Discussions of Korean 선종 / Sŏn / Seon / Soen Buddhism.
When we have spent a good deal of time in meditation and have eventually acquired the knack of allowing the thought stream to slacken down to a dribble or even dry up altogether , we first become aware of a profound peace-of-mind. This is variously described by the Zen Masters as bliss, great joy, the great treasure and ( by the Buddha) as Nirvana. Objectively it is awareness free of the burden of that thought stream.
But there is another state of mind beyond bliss in which we become aware of what has been described as ” the void”. This is unpredicated awareness. It feels as if you are in a bright, cool , calm , boundless space, completely separated from body and mind. It has no intrinsic value - it is just mental gymnastics and it has some undesirable connotations in that it tends to isolate you from thinking efficiently when it comes down to the humdrum but essential business of living out your life.
The result of repeated exposure to these states of mind during meditation is that where once an undercurrent of random and habitual thought plagued your mind generating feelings of discontent and dissatisfaction and all the stress that goes with that, there is now an undercurrent of their opposites. You will find that the quality of your life has greatly improved . This is the great treasure of zazen. It gives you access to the common human goal – happiness – by applying the psychology of that experience.
1/ Solving problems and satisfying appetites demands efficient use of conscious mental activity. (CMA)
2/ Once the problems are solved etc. CMA has completed its invaluable role and (ideally) we abstain from further using it, for the time being. Let it go.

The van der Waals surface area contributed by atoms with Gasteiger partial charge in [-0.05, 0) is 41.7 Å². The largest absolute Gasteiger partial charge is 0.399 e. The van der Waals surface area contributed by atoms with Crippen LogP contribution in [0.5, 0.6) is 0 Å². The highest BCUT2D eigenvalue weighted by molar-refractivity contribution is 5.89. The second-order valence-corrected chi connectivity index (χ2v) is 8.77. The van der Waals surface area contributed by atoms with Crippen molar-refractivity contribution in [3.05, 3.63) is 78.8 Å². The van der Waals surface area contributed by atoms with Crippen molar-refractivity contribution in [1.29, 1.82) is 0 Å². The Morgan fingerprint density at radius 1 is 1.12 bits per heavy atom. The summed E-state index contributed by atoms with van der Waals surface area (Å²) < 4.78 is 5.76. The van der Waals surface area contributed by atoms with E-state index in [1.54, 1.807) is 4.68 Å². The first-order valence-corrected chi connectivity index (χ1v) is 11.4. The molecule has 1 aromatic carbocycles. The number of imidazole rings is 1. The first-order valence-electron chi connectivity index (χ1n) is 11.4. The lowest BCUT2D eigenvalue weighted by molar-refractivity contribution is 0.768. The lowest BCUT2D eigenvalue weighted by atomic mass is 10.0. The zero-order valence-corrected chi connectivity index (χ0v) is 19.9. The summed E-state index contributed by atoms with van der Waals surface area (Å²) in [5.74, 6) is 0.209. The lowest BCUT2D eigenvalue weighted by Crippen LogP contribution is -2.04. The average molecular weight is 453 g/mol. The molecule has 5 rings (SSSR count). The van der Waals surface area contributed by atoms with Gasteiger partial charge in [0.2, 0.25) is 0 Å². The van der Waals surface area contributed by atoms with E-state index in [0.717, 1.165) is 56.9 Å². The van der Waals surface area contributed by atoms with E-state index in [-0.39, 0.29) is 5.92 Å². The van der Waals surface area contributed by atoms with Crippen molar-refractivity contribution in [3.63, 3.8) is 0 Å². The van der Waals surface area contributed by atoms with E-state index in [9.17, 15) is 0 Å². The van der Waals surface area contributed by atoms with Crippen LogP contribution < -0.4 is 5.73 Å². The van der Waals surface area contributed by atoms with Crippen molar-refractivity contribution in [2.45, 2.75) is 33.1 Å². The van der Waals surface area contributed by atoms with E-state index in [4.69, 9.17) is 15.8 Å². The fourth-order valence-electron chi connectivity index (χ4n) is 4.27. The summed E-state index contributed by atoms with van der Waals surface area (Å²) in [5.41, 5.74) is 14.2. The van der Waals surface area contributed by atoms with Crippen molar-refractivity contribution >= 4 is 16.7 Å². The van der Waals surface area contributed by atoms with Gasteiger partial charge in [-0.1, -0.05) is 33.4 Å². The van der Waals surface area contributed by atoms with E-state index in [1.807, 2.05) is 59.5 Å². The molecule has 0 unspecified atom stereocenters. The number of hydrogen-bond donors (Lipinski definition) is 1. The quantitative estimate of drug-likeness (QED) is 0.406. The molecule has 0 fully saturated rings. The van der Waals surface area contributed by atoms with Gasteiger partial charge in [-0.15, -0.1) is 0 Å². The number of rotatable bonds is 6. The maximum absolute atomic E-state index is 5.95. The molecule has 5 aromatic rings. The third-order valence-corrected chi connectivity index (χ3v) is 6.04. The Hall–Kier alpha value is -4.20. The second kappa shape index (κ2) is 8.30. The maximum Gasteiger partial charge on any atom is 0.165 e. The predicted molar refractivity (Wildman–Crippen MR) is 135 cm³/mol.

3/ Simultaneously once the problems are solved etc. we feel content, fulfilled, happy.
4/ From 2 an3 it becomes apparent that a reduction in CMA actually produces a feeling of happiness.
5/ It follows that practicing abstaining from CMA will produce higher and higher degrees of the feeling .
6/ That is what the Buddha meant when he said:
Nirvana is the extinction of dukkha.(random and habitual CMA)
Well, no. Months-long "glimpses"? Are you kidding?
Teachers said what they said. And of course, there was nothing to do but move on, but NOT in the way of moving toward something ELSE, but instead to live this large life that had opened, to allow Wisdom and Compassion to arise as they do, and to continue Samadhi practice in order to maintain this very Mind (not to NEGLECT practice). To continue to develop upaya.
The upshot, and even literal advice, was, "Take good care of yourself!" Now, Aitken Roshi's way of saying this was "Take good care of your Realization!" So this is also what my Diamond Sangha teacher said (who was Aitken's second transmitted heir).
Moving right along, now,
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